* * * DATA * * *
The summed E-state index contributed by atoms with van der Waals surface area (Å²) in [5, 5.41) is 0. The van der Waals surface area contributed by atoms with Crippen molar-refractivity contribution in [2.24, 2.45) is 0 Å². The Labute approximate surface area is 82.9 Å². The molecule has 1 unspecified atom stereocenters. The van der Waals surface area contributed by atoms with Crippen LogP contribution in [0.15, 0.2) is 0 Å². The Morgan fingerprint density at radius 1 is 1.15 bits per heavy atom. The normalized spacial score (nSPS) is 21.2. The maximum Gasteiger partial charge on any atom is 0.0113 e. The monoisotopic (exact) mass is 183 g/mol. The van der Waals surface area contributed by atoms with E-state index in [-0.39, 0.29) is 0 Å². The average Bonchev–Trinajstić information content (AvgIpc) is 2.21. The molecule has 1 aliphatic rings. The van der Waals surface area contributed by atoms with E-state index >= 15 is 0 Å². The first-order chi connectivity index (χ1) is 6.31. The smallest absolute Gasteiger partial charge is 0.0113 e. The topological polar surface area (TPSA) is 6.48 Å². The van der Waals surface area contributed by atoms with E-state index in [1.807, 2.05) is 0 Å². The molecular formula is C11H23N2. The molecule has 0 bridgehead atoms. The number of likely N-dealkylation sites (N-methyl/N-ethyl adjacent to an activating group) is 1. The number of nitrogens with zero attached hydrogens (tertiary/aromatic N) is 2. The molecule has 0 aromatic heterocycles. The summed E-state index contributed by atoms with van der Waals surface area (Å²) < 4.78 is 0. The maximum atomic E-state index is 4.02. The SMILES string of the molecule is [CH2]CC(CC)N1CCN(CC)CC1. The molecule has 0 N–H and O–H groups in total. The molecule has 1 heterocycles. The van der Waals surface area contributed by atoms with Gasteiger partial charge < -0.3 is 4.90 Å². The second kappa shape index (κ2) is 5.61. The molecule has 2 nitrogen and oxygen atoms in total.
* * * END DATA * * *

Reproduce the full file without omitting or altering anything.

The summed E-state index contributed by atoms with van der Waals surface area (Å²) in [5, 5.41) is 0. The van der Waals surface area contributed by atoms with Crippen molar-refractivity contribution in [2.24, 2.45) is 0 Å². The Labute approximate surface area is 82.9 Å². The molecule has 1 unspecified atom stereocenters. The van der Waals surface area contributed by atoms with Crippen LogP contribution in [0.15, 0.2) is 0 Å². The Morgan fingerprint density at radius 1 is 1.15 bits per heavy atom. The normalized spacial score (nSPS) is 21.2. The maximum Gasteiger partial charge on any atom is 0.0113 e. The monoisotopic (exact) mass is 183 g/mol. The van der Waals surface area contributed by atoms with E-state index in [-0.39, 0.29) is 0 Å². The average Bonchev–Trinajstić information content (AvgIpc) is 2.21. The molecule has 1 aliphatic rings. The van der Waals surface area contributed by atoms with E-state index >= 15 is 0 Å². The first-order chi connectivity index (χ1) is 6.31. The smallest absolute Gasteiger partial charge is 0.0113 e. The topological polar surface area (TPSA) is 6.48 Å². The van der Waals surface area contributed by atoms with E-state index in [1.807, 2.05) is 0 Å². The molecular formula is C11H23N2. The molecule has 0 bridgehead atoms. The number of likely N-dealkylation sites (N-methyl/N-ethyl adjacent to an activating group) is 1. The number of nitrogens with zero attached hydrogens (tertiary/aromatic N) is 2. The molecule has 0 aromatic heterocycles. The summed E-state index contributed by atoms with van der Waals surface area (Å²) < 4.78 is 0. The maximum atomic E-state index is 4.02. The SMILES string of the molecule is [CH2]CC(CC)N1CCN(CC)CC1. The molecule has 0 N–H and O–H groups in total. The molecule has 1 heterocycles. The van der Waals surface area contributed by atoms with Gasteiger partial charge < -0.3 is 4.90 Å². The second kappa shape index (κ2) is 5.61. The molecule has 2 nitrogen and oxygen atoms in total.